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Automatic Extraction of Secrets from the Transistor Jungle Using Laser-Assisted [pdf] (usenix.org)
45 points by todsacerdoti 19 days ago | hide | past | favorite | 9 comments



Impressive results.

Can anyone think of negative consequences for end-users? I imagine this is not really a practical attack vector on your YubiKey's 2FA keys or TPM disk encryption keys.

All the applications I can think of are unwanted just for DRM and other compute-freedom restrictions, which I see as a win. (See sibling comment from no_time).

Maybe one edge case would be things like SGX? IIUC being able to extract the secret keys would allow one to write an emulator that can run arbitrary code and pass remote attestation, while still being able to inspect (and modify) the code and data. This is something which feels at least somewhat useful and not fundamentally user-hostile. But my understanding is that the security model there might be broken regardless.


> One might argue that it is not always true that the adversary can program different keys into the NVM on a training device, for instance, when one-time programmable (OTP) memories like e-fuses or ROMs are used. We admit that such keys cannot be extracted using our approach.

The SGX remote attestation key is burnt into the chip during manufacture and isn’t programmable.


Extracting a single SGX private key is less desirable but nonetheless practical even if the hardware gets destroyed in the process. You could load the extracted key into an emulator and do your computing that way. It just does not scale unfortunately.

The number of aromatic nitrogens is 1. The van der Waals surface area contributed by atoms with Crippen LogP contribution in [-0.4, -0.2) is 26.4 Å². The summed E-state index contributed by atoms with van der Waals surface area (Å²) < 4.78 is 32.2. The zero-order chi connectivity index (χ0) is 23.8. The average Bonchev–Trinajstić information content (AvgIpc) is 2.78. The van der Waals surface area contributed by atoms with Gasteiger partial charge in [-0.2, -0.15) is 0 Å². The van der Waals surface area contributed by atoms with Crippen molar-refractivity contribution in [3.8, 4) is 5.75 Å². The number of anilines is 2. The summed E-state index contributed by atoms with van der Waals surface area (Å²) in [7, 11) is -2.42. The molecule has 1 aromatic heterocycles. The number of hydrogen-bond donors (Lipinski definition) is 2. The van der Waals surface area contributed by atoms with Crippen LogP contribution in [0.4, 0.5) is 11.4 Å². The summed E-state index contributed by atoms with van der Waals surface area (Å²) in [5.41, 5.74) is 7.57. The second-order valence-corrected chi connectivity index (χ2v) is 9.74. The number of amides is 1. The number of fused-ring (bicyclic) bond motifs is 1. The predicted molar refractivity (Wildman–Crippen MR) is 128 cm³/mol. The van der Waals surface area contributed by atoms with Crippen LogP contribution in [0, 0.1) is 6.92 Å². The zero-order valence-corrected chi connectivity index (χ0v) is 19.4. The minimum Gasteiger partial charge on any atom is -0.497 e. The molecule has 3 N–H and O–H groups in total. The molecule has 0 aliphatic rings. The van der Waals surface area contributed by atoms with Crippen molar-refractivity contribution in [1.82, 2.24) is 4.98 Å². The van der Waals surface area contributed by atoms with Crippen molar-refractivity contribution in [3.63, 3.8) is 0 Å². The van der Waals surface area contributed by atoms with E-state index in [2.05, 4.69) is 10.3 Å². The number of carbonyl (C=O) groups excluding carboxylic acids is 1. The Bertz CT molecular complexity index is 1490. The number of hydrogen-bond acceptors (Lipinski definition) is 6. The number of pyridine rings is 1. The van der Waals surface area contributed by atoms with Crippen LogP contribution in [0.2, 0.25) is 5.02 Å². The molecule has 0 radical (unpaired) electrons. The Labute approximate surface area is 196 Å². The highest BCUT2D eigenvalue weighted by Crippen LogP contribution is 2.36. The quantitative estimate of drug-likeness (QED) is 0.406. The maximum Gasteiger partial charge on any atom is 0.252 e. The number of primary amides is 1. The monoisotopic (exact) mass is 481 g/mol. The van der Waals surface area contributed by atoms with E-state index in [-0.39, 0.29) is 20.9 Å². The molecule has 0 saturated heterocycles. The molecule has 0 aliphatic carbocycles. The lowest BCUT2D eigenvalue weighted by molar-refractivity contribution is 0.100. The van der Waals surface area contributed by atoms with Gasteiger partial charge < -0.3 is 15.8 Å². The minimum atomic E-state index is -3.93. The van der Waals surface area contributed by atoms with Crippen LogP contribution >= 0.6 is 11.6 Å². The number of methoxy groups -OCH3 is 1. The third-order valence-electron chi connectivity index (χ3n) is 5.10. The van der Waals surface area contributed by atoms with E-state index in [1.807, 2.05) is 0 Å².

Decrypting the firmware of ME or AMD PSP this way could totally work though.


Hardware roots of trust are used for secure boot and device encryption. There are definitely downsides to secure boot systems but for the average user it just means better security. I don't think there are any real downsides to device encryption.


There are already services to do "firmware recovery" from individual credit cards in China.

Those guys allegedly have access to TEM labs. TEM is a much more impressive, and expensive piece of hardware than this.

Usually there are just a dozen of TEM labs per an industrialised country.


Very nice job. Imagine an alternative universe without the DMCA where we could crowd fund the secret extraction of these processors to increase user freedom.


I don't think there's going to be a consumer application of this anytime soon. However this seems practical enough for big organizations to break things like TPM, clone credit/debit/SIM/NFC cards and do cybersecurity research.


“…Using Laser-Assisted Side-Channel Attacks”


Uh oh.




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